A Brief History of People Thinking Google's Loon Balloons are UFOs

By Ashley Feinberg on at

Some South African sheep got a nasty little surprise earlier this week when a Google-branded internet balloon came tumbling down from the heavens to say hello. The sheep are in good company, though. Because this happens a lot. Fortunately for the conspiracy theorists among us, this means all the UFO fodder their chemtrail-addled brains can handle.

Ever since Google's Project Loon project, which will carry internet access to rural and developing nations, first got its start back in 2011. The mysterious balloons have flown off course, or malfunctioned and come crashing down. The Google X project is, naturally, shrouded in secrecy, and Google is constantly tweaking the shape, size, and design of the balloons. To most people these rogue balloons are, quite literally, unidentified flying objects.

We've put together a brief collection of the many, many UFO sightings these noble balloons have fostered. Because while the truth may be out there, it's a hell of a lot more fun to scream "aliens" instead.


Huntsville, Alabama, USA (October 2012)

Described as:

  • "A round spinning ball inside of something square that remained stationary."
  • "It almost reminds me of some type of deep space probe scanning the Earth's surface."
  • "Rotating and flashing at us through each rotation kind of like a light house whose light you don't see until it passes by you."

Was it actually a Project Loon balloon? Yes.



Fresno, California, USA (June 2013)

Described as:

  • "A Truly Amazing Capture."
  • "I see little doubt of it being anything besides [a UFO]."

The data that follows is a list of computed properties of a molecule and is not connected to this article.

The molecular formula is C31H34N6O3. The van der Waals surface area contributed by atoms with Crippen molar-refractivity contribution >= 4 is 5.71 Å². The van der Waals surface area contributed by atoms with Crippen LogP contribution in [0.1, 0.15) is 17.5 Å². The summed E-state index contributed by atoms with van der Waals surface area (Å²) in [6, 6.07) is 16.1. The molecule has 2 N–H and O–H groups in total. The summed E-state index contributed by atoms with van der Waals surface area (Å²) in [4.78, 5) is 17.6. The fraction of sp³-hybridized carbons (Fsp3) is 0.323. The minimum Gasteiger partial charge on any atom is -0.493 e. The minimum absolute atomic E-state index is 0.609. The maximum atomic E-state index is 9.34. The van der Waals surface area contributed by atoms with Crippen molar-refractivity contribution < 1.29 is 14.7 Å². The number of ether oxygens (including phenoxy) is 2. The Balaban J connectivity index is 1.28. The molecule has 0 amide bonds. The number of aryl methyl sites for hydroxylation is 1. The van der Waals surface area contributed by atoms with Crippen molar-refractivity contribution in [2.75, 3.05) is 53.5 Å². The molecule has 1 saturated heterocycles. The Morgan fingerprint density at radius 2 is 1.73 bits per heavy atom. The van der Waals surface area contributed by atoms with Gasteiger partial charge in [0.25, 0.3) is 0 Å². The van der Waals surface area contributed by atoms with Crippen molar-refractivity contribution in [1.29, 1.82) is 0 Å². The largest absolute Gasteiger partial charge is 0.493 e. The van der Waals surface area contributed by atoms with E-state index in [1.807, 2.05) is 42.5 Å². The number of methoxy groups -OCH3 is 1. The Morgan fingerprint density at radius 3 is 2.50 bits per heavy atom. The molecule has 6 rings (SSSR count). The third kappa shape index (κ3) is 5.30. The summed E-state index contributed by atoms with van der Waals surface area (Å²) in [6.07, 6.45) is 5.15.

• "This thing was hovering there dead silent in the sky."

Was it actually a Project Loon balloon? Yes.


Pike County, Kentucky, USA (August 2013)


Described as:

  • "Like two flourescent bulbs, side by side, parallel, shining very brightly."
  • "They are the fallen angels also in the book of Joel."
  • "SIGNS AND WONDERS IN THE HEAVENS"

Was it actually a Project Loon balloon? Yes.


Shingdeygang, Bhutan (January 2014)

A Brief History of People Thinking Google's Loon Balloons Are UFOs

Described as:

  • "It didn't make any sound, it just landed slowly on the ground."
  • "It seemed to be glowing."

Was it actually a Project Loon balloon? Yes.



New Zealand (June 2014)


Described as:

  • "Looks like the real deal."
  • "Very similar to what a UFO would look like."
  • "Search 'Bing' or Google images for 'NAZI flying saucers' and you will find pages of photographs and designs for saucers developed by the NAZIs. You will even find the famous LOS ANGELES times cover headline photo that clearly shows a saucer being illuminated by searchlights as it was fired upon for hours by the US Army during the "Battle of Los Angeles" (25 February 1942). The saucer finally 'drifted off to sea' and the government explanation... wait for it...'weather balloon.'"

Was it actually a Project Loon balloon? Yes. (Alternate acceptable answers: "Nazis" and "Yes, but Nazis.")


Australia (September 2014)

A Brief History of People Thinking Google's Loon Balloons Are UFOs

Described as:

  • "I don't know what it is, there's been 10 of us staring at it for an hour, we're getting no work done."
  • "It looks like a balloon or a plastic bag, but it's really high and it hasn't moved."
  • "It's freaking us all out."

Was it actually a Project Loon balloon? Yes.


Longmont, Colorado (September 2014)

A Brief History of People Thinking Google's Loon Balloons Are UFOs

Described as:

  • "White and really shiny."
  • "At first I though it was just an early evening star, than I said 'It's too early for that,' so I looked again and it was perfectly round."
  • "That's a UFO or something."

Was it actually a Project Loon balloon? Yes.

Top (pre-alien) image via Google